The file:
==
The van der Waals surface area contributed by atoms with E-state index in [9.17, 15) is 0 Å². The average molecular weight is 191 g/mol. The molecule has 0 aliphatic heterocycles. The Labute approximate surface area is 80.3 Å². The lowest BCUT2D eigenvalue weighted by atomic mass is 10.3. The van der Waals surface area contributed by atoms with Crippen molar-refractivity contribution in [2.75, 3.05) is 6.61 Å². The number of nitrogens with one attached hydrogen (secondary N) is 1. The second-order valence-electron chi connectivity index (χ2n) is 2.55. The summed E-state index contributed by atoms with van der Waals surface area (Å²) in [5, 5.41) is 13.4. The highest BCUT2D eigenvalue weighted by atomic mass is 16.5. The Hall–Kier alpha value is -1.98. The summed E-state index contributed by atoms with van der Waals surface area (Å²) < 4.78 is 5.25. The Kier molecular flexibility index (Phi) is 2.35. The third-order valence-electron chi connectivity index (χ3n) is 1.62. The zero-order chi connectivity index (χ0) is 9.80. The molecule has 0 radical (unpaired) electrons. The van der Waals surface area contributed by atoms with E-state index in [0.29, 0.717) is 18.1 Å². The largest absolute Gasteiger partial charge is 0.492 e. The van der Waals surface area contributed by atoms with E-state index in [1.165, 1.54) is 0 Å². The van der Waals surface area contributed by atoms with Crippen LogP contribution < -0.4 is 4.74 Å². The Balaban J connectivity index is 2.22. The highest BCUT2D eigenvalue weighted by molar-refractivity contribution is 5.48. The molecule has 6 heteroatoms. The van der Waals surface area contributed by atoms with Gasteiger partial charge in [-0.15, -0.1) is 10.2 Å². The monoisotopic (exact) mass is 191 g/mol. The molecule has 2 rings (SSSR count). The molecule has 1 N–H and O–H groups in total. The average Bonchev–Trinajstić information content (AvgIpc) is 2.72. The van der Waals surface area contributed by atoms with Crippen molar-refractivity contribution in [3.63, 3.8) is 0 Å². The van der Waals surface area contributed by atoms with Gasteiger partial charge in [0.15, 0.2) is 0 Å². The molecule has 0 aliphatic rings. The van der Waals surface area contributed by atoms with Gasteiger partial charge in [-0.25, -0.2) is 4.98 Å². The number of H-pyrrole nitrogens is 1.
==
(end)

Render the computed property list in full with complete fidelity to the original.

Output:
The van der Waals surface area contributed by atoms with E-state index in [9.17, 15) is 0 Å². The average molecular weight is 191 g/mol. The molecule has 0 aliphatic heterocycles. The Labute approximate surface area is 80.3 Å². The lowest BCUT2D eigenvalue weighted by atomic mass is 10.3. The van der Waals surface area contributed by atoms with Crippen molar-refractivity contribution in [2.75, 3.05) is 6.61 Å². The number of nitrogens with one attached hydrogen (secondary N) is 1. The second-order valence-electron chi connectivity index (χ2n) is 2.55. The summed E-state index contributed by atoms with van der Waals surface area (Å²) in [5, 5.41) is 13.4. The highest BCUT2D eigenvalue weighted by atomic mass is 16.5. The Hall–Kier alpha value is -1.98. The summed E-state index contributed by atoms with van der Waals surface area (Å²) < 4.78 is 5.25. The Kier molecular flexibility index (Phi) is 2.35. The third-order valence-electron chi connectivity index (χ3n) is 1.62. The zero-order chi connectivity index (χ0) is 9.80. The molecule has 0 radical (unpaired) electrons. The van der Waals surface area contributed by atoms with E-state index in [0.29, 0.717) is 18.1 Å². The largest absolute Gasteiger partial charge is 0.492 e. The van der Waals surface area contributed by atoms with E-state index in [1.165, 1.54) is 0 Å². The van der Waals surface area contributed by atoms with Crippen LogP contribution < -0.4 is 4.74 Å². The Balaban J connectivity index is 2.22. The highest BCUT2D eigenvalue weighted by molar-refractivity contribution is 5.48. The molecule has 6 heteroatoms. The van der Waals surface area contributed by atoms with Gasteiger partial charge in [-0.15, -0.1) is 10.2 Å². The monoisotopic (exact) mass is 191 g/mol. The molecule has 2 rings (SSSR count). The molecule has 1 N–H and O–H groups in total. The average Bonchev–Trinajstić information content (AvgIpc) is 2.72. The van der Waals surface area contributed by atoms with Crippen molar-refractivity contribution in [3.63, 3.8) is 0 Å². The van der Waals surface area contributed by atoms with Gasteiger partial charge in [0.15, 0.2) is 0 Å². The molecule has 0 aliphatic rings. The van der Waals surface area contributed by atoms with Gasteiger partial charge in [-0.25, -0.2) is 4.98 Å². The number of H-pyrrole nitrogens is 1.